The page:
So trying to get Sal-HindIII fragment with a leader, FLAG sequence, and c-kit on it, a Sal HindIII fragment on page 57, Sunday, July 16th.  More digests of L/F c-kit, leader/FLAG c-kit, and prep gels, and so on. [00:17:00]

Saturday, July 22nd, page 85, “Hoping that these are the final ligations!” c-kit, not Sal to p284, kit, not Sal, and of c-kit HindIII Sal into pH-beta, not kit — not Sal-kit.  Both ligations are good. [00:18:00] And so, we use DH-5alpha-F1, on Rho-49, and picked 12 minis, one of the ligations and 12 of the other mini digests.

So, page 89, Thursday, July 27th, page 88 says that, “See later note, all except #9 were correct,” and that’s for p284 and pH-beta, all were correct. [00:19:00] Continuing many pages more.

Rho91 super mini #15, let’s call it a-c-kit, meaning human beta-actin promoter, driving c-kit.  This is p-Rho91 a-c-kit, actin-driven c-kit. [00:20:00]

Comment, “The problems of isolating clones and proceeding without sequences,” note on Wednesday, August 16th, page 117 and the facing page, 116, [00:21:00] that “Dana sequenced the c-kit used for these constructions after finding the protein was too short.  There’s a two base pair deletion, and some point mutations in the coding region, so I have to repeat.  Critical things need to be sequenced.”

Now, we’re talking about HPRT+ going to HPRT-, the rationale “98-12 has been successful in going to the germline recently, but it’s awkward, because it’s now HPRT+.  I need a deletion mutant, HPRT-, from it, that mimics [00:22:00] EK, but has better clonal history.

So, on Tuesday, September 5th, page 119 is the comment, “The germline transmission paper after PNAS,” that is the germline transmission of correction of HPRT- to HPRT+, and I will check that reference.  So Tuesday, September 5th, page 119.

So, Tuesday, September 5th, a note [00:23:00] on page 119 that the paper showing the germline transmission of a corrected ES cell mutant, can go germline, was submitted.  This is a paper by Bev Koller, Lora Hagemann, Tom Doetschman, John Hagaman, Shu Huang, Phillip Williams, Neal First, Nobuyo Maeda, and Oliver Smithies.  This is our first germline transmission of a gene that was changed, so Bev Koller was the first author of this paper published in November ’89 in PNAS.  So that was a happy day.  Thinking about that, [00:24:00] though, on the opposite page, that clone 1998, 8-12, the HPRT+ clone has been successful in going germline, but it’s awkward because it’s now HPRT+, need a deletion mutant with a better history that can be used to go from HPRT- to HPRT+.  And some thoughts on what to do about that. [00:25:00]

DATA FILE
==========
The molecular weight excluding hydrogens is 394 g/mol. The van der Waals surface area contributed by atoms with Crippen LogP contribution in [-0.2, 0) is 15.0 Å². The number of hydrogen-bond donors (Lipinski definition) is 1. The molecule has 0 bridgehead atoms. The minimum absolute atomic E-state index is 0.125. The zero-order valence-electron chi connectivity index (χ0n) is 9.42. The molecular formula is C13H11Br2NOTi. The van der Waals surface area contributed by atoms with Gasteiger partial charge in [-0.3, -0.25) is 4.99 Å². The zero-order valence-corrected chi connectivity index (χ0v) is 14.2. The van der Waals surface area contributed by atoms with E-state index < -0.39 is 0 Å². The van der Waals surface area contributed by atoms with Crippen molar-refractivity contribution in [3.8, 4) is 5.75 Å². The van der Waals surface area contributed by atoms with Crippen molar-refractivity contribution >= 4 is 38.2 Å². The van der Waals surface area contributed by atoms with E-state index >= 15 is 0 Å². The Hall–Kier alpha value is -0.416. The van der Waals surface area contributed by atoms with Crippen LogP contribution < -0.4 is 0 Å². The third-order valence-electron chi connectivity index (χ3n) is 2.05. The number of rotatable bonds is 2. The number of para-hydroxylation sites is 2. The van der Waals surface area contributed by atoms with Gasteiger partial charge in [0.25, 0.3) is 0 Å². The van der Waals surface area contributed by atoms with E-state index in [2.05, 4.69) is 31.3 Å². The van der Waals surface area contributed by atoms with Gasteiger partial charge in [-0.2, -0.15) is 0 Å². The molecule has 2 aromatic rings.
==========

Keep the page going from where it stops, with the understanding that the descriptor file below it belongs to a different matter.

So, proceeding with these new ideas, and putting them into plasmids.  The real start is, said in double circle, page 127, Thursday September 7th, “The real start is starting with pNMR122-rho121,” that’s your plasmid, Nobuyo, isn’t it?  You remember that plasmid?


Maybe.  I don’t remember anything about it.


No, I think it’s your plasmid, NMR121, starting with Nobuyo’s plasmid, and — cutting it with BstX1, [00:26:00] and blunt-ending it, et cetera.  And, ligating in BstI, BamHI-containing exon 3, of the HPRT gene. [00:27:00]

So, Rho-133 minis at the potassium acetate stage, on page 141, Sunday, September 10th, where about 24 different minis were looked at.  The conclusion, “A good selection.  And Nobuyo Maeda says, the dimer, or nick circle band migrates close to the double-stranded DNA,” et cetera, “and looking, 4, 6, and 16 look promising.  Need a 7.7kb fragment.”  Conclusion: “All three are good, 4, 6, and 16, all three [00:28:00] are good, but 16 is a trace larger, better check some more digests.  Character completion, but the OD was a bit disappointing.”

So here we are on Monday, September 11th, checking these clones with Pst-Xho, Pst-Eco, Pst-HindIII, trying to see if the exon 3 is there. [00:29:00]

So, back to 98-12, with Wednesday, September 13th, page 147, “Help from Nobuyo, she ran the gel post-complete digestion, and Sylvia repaired bulk DNA from Rho133.6, which was renamed now Rho143.” [00:30:00] And a map of Rho57 mini 22 after sequencing.  Here is a comment on Saturday, October 14th, that “Dana tested H-beta-kit and/or 284-kit and found too short a product, and revealed a frameshift mutation that was commented on earlier.”  So here is correction of c-kit planned on page 149 [00:31:00]

which is continued then on the following pages.

So the book ends with a review of the stocks on [00:32:00] Thursday, October 19th, “Material needed for recloning into the two expression vectors are, 1) the corrected equivalent of Rho57 mini 22, that’s with the c-kit corrected, need a FLAG-c-kit prepared from it on a Sal-HindIII fragment, and a Sal-Not fragment, then putting it into p284, and pH-beta CPR1, so plans to recover the mistakes of the previous cloning efforts.  And that ends book rho.